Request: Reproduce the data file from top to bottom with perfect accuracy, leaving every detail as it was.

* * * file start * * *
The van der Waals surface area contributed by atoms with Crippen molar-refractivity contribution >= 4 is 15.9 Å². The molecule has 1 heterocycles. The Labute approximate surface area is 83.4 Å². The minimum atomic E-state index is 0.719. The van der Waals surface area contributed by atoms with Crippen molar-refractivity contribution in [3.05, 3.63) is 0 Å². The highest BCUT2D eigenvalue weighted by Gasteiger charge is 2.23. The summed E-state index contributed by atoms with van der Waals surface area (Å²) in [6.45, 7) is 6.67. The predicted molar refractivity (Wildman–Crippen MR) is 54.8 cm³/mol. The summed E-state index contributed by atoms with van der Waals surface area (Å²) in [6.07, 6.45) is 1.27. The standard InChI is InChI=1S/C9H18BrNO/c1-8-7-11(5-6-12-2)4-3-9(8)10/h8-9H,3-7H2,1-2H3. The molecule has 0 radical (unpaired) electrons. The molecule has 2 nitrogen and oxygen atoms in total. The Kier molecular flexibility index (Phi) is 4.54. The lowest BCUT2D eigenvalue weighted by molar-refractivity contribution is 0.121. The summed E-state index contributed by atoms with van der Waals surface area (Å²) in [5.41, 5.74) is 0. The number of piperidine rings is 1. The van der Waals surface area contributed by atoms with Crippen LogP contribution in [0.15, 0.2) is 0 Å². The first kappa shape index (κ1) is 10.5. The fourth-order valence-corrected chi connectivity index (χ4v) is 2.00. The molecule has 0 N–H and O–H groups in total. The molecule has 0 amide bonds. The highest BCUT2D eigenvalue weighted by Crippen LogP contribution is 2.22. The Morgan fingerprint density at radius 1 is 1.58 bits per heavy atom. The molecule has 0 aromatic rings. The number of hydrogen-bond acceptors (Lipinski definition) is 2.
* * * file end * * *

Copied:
The van der Waals surface area contributed by atoms with Crippen molar-refractivity contribution >= 4 is 15.9 Å². The molecule has 1 heterocycles. The Labute approximate surface area is 83.4 Å². The minimum atomic E-state index is 0.719. The van der Waals surface area contributed by atoms with Crippen molar-refractivity contribution in [3.05, 3.63) is 0 Å². The highest BCUT2D eigenvalue weighted by Gasteiger charge is 2.23. The summed E-state index contributed by atoms with van der Waals surface area (Å²) in [6.45, 7) is 6.67. The predicted molar refractivity (Wildman–Crippen MR) is 54.8 cm³/mol. The summed E-state index contributed by atoms with van der Waals surface area (Å²) in [6.07, 6.45) is 1.27. The standard InChI is InChI=1S/C9H18BrNO/c1-8-7-11(5-6-12-2)4-3-9(8)10/h8-9H,3-7H2,1-2H3. The molecule has 0 radical (unpaired) electrons. The molecule has 2 nitrogen and oxygen atoms in total. The Kier molecular flexibility index (Phi) is 4.54. The lowest BCUT2D eigenvalue weighted by molar-refractivity contribution is 0.121. The summed E-state index contributed by atoms with van der Waals surface area (Å²) in [5.41, 5.74) is 0. The number of piperidine rings is 1. The van der Waals surface area contributed by atoms with Crippen LogP contribution in [0.15, 0.2) is 0 Å². The first kappa shape index (κ1) is 10.5. The fourth-order valence-corrected chi connectivity index (χ4v) is 2.00. The molecule has 0 N–H and O–H groups in total. The molecule has 0 amide bonds. The highest BCUT2D eigenvalue weighted by Crippen LogP contribution is 2.22. The Morgan fingerprint density at radius 1 is 1.58 bits per heavy atom. The molecule has 0 aromatic rings. The number of hydrogen-bond acceptors (Lipinski definition) is 2.